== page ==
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The Story of Fresh Horse Chestnut Seeds

A.Vogel's Venaforce® Horse Chestnut tablets is unique as we use freshly harvested Aesculus (Horse Chestnut) seeds in our manufacturing process.

Freshly fallen fruit are collected from designated areas in Switzerland, Austria and Germany. The soft shells are removed and the seeds transported in jute sacks or wooden containers to Roggwil where the fresh herb extract is produced.

In the 1950s, our founder, Alfred Vogel insisted that only the freshest of plants were used to craft the remedies for his patients at his herbal clinic in Teufen, Switzerland. This led him to pioneer the concept of fresh herb extraction – a technique we still use today for our herbal remedies.

Research confirms that fresh herb extracts often make better remedies. For instance, the fresh Echinacea extract used in Echinaforce® contains almost 3 times more active substances than can be obtained from the same amount of dried herbs1.

Conkers for varicose veins

During Autumn, children collect seeds from Horse Chestnut trees to play the traditional game of Conkers. However did you know that Conkers have another traditional use?

This well-known seed from the Horse Chestnut tree has been used for many years as a treatment in those suffering from the symptoms of varicose veins.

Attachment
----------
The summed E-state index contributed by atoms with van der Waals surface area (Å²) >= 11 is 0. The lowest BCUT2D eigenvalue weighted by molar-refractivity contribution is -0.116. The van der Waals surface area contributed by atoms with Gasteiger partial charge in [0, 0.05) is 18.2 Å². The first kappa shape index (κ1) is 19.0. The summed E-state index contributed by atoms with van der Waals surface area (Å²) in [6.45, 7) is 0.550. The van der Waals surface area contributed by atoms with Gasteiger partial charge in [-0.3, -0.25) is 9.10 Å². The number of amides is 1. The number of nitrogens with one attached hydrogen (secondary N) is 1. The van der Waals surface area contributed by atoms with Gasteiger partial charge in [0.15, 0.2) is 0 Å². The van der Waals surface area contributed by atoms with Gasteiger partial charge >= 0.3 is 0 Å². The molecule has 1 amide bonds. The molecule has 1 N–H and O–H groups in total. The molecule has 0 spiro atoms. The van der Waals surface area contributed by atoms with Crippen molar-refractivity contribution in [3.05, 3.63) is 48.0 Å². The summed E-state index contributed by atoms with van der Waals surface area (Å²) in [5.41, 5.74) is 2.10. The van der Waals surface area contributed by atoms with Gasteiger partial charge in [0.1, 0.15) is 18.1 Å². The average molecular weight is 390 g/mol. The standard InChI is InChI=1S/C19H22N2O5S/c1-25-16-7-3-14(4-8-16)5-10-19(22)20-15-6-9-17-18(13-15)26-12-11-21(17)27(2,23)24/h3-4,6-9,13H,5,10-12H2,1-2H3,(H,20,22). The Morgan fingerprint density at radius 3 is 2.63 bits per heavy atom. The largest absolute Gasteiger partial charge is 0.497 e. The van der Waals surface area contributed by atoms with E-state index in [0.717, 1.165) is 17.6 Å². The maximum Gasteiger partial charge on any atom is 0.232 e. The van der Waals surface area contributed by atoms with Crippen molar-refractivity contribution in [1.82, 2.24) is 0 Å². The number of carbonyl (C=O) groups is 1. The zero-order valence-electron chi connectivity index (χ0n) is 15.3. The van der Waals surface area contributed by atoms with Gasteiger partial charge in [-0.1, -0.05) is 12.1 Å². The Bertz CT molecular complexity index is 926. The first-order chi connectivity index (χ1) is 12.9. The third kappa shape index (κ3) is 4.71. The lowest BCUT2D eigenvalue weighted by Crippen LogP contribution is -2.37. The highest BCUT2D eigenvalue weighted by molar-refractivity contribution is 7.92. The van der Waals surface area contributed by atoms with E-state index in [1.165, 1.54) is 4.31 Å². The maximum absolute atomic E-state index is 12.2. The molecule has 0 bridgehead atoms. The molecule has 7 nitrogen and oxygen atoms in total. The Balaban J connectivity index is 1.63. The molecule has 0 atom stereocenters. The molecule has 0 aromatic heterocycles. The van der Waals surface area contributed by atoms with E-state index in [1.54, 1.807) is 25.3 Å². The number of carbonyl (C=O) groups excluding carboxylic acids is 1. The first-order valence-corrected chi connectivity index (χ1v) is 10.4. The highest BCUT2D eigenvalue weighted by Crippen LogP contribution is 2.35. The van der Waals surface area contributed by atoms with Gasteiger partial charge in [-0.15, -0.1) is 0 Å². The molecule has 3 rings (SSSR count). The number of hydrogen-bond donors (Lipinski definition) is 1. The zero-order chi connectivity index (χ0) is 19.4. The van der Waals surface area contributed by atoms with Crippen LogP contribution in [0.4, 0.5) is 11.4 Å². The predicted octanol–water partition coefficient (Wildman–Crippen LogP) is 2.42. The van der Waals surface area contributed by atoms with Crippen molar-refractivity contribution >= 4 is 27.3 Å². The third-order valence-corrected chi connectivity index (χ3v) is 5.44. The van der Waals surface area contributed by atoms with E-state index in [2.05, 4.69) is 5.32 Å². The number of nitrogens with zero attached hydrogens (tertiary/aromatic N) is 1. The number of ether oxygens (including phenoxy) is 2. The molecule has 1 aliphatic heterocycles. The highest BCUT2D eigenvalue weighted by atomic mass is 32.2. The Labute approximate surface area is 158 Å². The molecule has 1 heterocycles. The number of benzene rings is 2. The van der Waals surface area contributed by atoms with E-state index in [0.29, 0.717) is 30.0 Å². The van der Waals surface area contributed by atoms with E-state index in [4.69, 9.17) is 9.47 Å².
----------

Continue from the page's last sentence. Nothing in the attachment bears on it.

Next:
The Horse Chestnut (Aesculus hippocastanum) is a large deciduous tree, widely found throughout the temperate world. It can live to 250 years and grows to heights of 30 to 40 metres, with a domed crown of stout branches.

The leaves have five to seven leaflets, each between 13 - 30 cm long, making the whole leaf up to 60 cm across. Flowers are usually white with a small red spot. These appear in spring, standing 10 to 30 cm tall with about 20 to 50 flowers on each flower stem.

Between one and five fruit develop on a single stem. Each fruit consists of a green, soft spiky capsule containing one (sometimes two or three) nut-like seeds. These are the conkers or horse chestnuts. Each conker is 2cm to 4cm in diameter, glossy nut-brown with a whitish scar at the base.

The Horse Chestnut is completely unrelated to the edible Spanish Sweet Chestnut or marron.